When Buffalo Springfield disbanded, Messina, in December of 1968, and fellow member Richie Furay joined forces to form Poco (originally named “Pogo” after the famous comic strip character). The band’s aptly titled 1969 debut Pickin’ Up The Pieces is the only debut album ever to receive a perfect rating from Rolling Stone magazine; the landmark album laid the blueprint for the then new musical genre uniting country with rock music and it blazed the pathway for future multi-million selling artists like the Eagles.
On the band’s self-titled second album, Poco (also released in 1969), Messina both produced and penned the band’s first single to reach the charts, "You Better Think Twice”, which has endured as one of the group’s signature songs. A copy of the Poco album now hangs in the Country Music Hall Of Fame in Nashville.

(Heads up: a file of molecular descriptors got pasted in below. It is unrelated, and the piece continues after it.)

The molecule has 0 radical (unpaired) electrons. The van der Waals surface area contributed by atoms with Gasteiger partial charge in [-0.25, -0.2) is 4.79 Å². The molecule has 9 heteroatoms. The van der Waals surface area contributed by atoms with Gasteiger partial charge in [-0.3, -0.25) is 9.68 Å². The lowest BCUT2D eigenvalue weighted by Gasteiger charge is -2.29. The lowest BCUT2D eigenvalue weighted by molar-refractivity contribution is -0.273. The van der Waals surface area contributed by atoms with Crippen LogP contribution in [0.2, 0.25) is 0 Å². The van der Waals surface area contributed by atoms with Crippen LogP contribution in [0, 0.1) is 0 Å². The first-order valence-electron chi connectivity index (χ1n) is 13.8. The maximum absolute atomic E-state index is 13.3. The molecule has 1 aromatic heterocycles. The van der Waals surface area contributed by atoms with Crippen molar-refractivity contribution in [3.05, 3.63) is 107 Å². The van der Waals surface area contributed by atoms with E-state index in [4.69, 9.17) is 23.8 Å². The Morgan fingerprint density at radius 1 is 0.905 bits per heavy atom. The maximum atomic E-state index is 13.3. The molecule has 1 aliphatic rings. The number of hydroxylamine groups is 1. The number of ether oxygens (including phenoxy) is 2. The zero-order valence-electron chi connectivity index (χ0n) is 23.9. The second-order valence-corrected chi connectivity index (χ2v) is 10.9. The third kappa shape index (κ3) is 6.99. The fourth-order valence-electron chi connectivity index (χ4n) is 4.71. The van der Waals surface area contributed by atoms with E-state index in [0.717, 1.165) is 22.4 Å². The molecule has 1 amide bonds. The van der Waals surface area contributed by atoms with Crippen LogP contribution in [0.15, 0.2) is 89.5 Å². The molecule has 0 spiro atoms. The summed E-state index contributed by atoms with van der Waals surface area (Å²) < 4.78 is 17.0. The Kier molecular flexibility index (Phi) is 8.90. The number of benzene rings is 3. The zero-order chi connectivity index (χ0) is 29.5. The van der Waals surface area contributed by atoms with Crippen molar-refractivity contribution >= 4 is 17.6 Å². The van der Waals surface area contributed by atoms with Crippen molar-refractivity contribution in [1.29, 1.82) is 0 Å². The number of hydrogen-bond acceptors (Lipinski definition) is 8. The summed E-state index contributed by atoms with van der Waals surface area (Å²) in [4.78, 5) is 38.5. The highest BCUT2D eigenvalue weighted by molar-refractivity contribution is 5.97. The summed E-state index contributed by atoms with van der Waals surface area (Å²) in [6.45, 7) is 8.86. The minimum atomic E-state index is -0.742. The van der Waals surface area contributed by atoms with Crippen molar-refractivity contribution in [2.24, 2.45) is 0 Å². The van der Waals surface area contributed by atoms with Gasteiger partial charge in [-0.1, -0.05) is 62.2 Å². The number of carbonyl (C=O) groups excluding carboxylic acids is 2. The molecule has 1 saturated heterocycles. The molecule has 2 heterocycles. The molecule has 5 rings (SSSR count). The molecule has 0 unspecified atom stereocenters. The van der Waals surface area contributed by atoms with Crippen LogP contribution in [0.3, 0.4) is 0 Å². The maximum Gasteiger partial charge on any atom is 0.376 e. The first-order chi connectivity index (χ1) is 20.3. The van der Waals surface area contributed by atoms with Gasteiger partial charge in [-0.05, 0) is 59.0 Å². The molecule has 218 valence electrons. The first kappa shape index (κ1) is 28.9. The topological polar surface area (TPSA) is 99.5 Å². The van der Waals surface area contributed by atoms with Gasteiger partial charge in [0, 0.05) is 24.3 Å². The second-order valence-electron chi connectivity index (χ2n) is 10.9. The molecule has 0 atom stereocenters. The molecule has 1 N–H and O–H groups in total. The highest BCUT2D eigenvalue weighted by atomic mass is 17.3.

In November of 1970, Messina opened up his living room to record a number of compositions for a promising young songwriter named Kenny Loggins. With the songs Loggins presented leaning more toward folk (a style Messina felt could resign Loggins to the “past”), Messina suggested to Columbia Records president Clive Davis that he consider letting Messina “sit in” in much the same way that jazz artists had done in the past, and that Loggins incorporate more upbeat material into his album. Says Loggins: “Right from the beginning, Jimmy was the producer, I was the artist. I’d never made a record. I’d never put a band together. I’d never found a manager or an agent. So, Jimmy was the leader…” Leading the way as producer, arranger, vocalist, and guitarist, and contributing the signature songs “Listen To A Country Song,” “Nobody But You,” “Same Old Wine” and “Peace Of Mind” (from “Trilogy”), the album Kenny Loggins with Jim Messina Sittin’ In was released one year later in November of 1971 and an accidental duo was born.